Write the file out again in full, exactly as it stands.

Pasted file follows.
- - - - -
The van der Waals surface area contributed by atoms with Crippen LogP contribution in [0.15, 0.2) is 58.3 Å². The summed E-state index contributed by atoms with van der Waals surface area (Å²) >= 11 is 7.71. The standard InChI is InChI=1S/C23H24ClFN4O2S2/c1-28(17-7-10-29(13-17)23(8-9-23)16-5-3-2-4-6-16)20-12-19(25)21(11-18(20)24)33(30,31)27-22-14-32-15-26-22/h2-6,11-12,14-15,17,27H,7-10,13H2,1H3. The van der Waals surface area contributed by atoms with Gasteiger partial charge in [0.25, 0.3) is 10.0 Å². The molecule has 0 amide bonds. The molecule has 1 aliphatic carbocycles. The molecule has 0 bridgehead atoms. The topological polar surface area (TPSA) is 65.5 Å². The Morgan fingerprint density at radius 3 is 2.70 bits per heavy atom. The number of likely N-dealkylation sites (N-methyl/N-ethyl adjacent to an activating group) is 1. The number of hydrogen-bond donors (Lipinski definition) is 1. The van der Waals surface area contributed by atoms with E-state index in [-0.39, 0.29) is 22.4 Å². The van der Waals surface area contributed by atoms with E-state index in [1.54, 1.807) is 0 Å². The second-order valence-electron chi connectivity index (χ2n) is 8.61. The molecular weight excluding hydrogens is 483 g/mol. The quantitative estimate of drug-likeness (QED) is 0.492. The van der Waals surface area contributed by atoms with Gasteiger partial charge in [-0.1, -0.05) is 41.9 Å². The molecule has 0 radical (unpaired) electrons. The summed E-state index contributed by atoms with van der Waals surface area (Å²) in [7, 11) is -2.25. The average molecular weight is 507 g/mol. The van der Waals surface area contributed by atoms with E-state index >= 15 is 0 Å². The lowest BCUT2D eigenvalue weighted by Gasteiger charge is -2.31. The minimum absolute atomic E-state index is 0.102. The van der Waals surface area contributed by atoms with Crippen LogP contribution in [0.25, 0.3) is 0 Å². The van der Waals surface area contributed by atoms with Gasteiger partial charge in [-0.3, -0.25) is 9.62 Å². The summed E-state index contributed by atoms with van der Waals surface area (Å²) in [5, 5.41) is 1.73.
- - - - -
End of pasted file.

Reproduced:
The van der Waals surface area contributed by atoms with Crippen LogP contribution in [0.15, 0.2) is 58.3 Å². The summed E-state index contributed by atoms with van der Waals surface area (Å²) >= 11 is 7.71. The standard InChI is InChI=1S/C23H24ClFN4O2S2/c1-28(17-7-10-29(13-17)23(8-9-23)16-5-3-2-4-6-16)20-12-19(25)21(11-18(20)24)33(30,31)27-22-14-32-15-26-22/h2-6,11-12,14-15,17,27H,7-10,13H2,1H3. The van der Waals surface area contributed by atoms with Gasteiger partial charge in [0.25, 0.3) is 10.0 Å². The molecule has 0 amide bonds. The molecule has 1 aliphatic carbocycles. The molecule has 0 bridgehead atoms. The topological polar surface area (TPSA) is 65.5 Å². The Morgan fingerprint density at radius 3 is 2.70 bits per heavy atom. The number of likely N-dealkylation sites (N-methyl/N-ethyl adjacent to an activating group) is 1. The number of hydrogen-bond donors (Lipinski definition) is 1. The van der Waals surface area contributed by atoms with E-state index in [-0.39, 0.29) is 22.4 Å². The van der Waals surface area contributed by atoms with E-state index in [1.54, 1.807) is 0 Å². The second-order valence-electron chi connectivity index (χ2n) is 8.61. The molecular weight excluding hydrogens is 483 g/mol. The quantitative estimate of drug-likeness (QED) is 0.492. The van der Waals surface area contributed by atoms with Gasteiger partial charge in [-0.1, -0.05) is 41.9 Å². The molecule has 0 radical (unpaired) electrons. The summed E-state index contributed by atoms with van der Waals surface area (Å²) in [7, 11) is -2.25. The average molecular weight is 507 g/mol. The van der Waals surface area contributed by atoms with E-state index >= 15 is 0 Å². The lowest BCUT2D eigenvalue weighted by Gasteiger charge is -2.31. The minimum absolute atomic E-state index is 0.102. The van der Waals surface area contributed by atoms with Crippen LogP contribution in [0.25, 0.3) is 0 Å². The van der Waals surface area contributed by atoms with Gasteiger partial charge in [-0.3, -0.25) is 9.62 Å². The summed E-state index contributed by atoms with van der Waals surface area (Å²) in [5, 5.41) is 1.73.